As I arrived at home I congratulated myself for taking first place in the Rock Pickers Triatholon. It was then I realized that I had been joined in the event by an army of woodticks... 19 of them to be exact. What a prize for my first place finish!

Wednesday, June 2, 2010

Time for Planting

This past Memorial Day weekend, we decided it was time to plant our garden. Paul took one look and determined that it was way too lumpy and needed a better seed bed than he could prepare with just the walk-behind-tiller. He asked me to help him hook one of his tractors to the disk so he could run through the plot a couple times and smooth it out.

This is what a disk looks like all folded up.

I walked over to the disk and yelled at Paul to stop backing up the tractor. He jumped down out of the cab and came over. I pointed to a problem. There, propped on top of one of the folded up disk wings was a robin sitting on her nest, looking a bit nervous.
I told him, "If you unfold the disk, the nest will fall out...I'm sure she's got eggs in there. We better not bother her."
I was kind of surprised but he agreed that we didn't want to disturb the little family. I figured we'd just have to wait a week or so until the babies were gone.

Here's the nest...can you see the mom sitting there...scared to death? Poor thing!

Then, Paul had a brilliant idea. (He gets those sometimes.) He suggested that we lift the nest off the disk and place it temporarily on the digger that was parked close by. Then we could work the garden, bring the disk back and return the nest to its place.

That's just what we did. While I was busy moving her nest, the mama robin flew nervously overhead chirping and calling. I kept telling her it would be okay. But, she disappeared. I was hoping she'd stick around and watch where I set her nest down while we used the disk, but she didn't.

Here's what I found in the nest as I was moving it. Not too cute, are they?

We finished our work and carefully put the disk back into its place all folded up and neat, just the way it was. I moved the nest with the ugly, naked, fuzzie critters back to the exact spot they were before we invaded their world.

I thought maybe the mama wouldn't come back to her mobile home after all the craziness.
So I waited and watch....and she came back!
I'll probably check back in on her in a few days to see how the naked little uglies are doing.
For now, I'll leave the little family alone. I've caused them enough stress.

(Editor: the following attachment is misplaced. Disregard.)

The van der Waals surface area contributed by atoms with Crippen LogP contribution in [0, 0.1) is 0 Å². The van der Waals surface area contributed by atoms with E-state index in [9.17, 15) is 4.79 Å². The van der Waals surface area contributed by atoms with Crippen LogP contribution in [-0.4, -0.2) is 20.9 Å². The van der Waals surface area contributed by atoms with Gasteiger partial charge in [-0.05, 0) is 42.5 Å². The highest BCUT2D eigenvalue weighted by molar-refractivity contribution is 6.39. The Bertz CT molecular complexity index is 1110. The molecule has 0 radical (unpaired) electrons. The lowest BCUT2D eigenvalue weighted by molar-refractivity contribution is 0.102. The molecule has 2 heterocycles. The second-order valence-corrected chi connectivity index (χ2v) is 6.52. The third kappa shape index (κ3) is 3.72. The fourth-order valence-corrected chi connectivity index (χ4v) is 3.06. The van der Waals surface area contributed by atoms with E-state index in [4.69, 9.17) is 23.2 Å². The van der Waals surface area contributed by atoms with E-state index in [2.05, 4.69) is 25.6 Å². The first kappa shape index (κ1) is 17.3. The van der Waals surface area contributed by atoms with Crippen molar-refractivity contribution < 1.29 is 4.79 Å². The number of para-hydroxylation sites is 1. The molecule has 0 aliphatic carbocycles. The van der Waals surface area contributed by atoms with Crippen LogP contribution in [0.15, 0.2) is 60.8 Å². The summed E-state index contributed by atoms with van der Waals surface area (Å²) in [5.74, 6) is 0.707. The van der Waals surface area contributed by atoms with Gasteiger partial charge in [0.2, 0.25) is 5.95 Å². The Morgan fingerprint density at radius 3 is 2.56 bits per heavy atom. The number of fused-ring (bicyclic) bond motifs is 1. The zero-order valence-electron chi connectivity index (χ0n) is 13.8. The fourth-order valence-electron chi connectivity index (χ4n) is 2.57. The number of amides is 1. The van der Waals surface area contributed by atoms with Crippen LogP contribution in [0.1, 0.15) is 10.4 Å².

Sunday, May 2, 2010

Taking it One Step at a Time

I like to take on a new 'house project' each spring -- a 'legislative assignment,' if you will.

This year, I'm refinishing my staircase...actually it's not fancy enough to be called a 'staircase.' It's just a tired old stairway that leads to the second floor of this 100-year-old house. I know it's tired because it complains OUT LOUD with squeaks and wails whenever someone walks up or down its 13 steps.

I started the assignment weeks ago and I've done six steps...that's it...SIX! (Why is it that every assignment I tackle is way harder and much more complicated than it seems at the start?)

I'm just guessing here, but I'd say this stairway was stained and varnished by the builder and remained that way for, say 40 years. Then, someone came along and decided to glue down some rubber treads and call it good for another 40 years.

Then came the 'carpet days.' Anderson (only people with the name 'Anderson' have lived in this house) pieced together some old carpet pieces on top of the rubber treads, stapled the pieces down and added a tad of glue just to make sure the 500 staples on each step would hold forever!

Then, years later, another Anderson ripped up the carpet pieces with great anticipation, hoping to find beautiful hardwood steps shining underneath. Instead, that Anderson found rubber treads and a hard layer of glue on top of them...and underneath them. Enthusiasm may have dimmed as she pulled out hundreds of staples from each step and attemped to scrape the rubber treads and the glue layers that were completely fused to the wood. Overwhelmed, she tacked down some rubber-backed carpet treads on the steps to mask the hideous layers underneath and things were good for a few more years.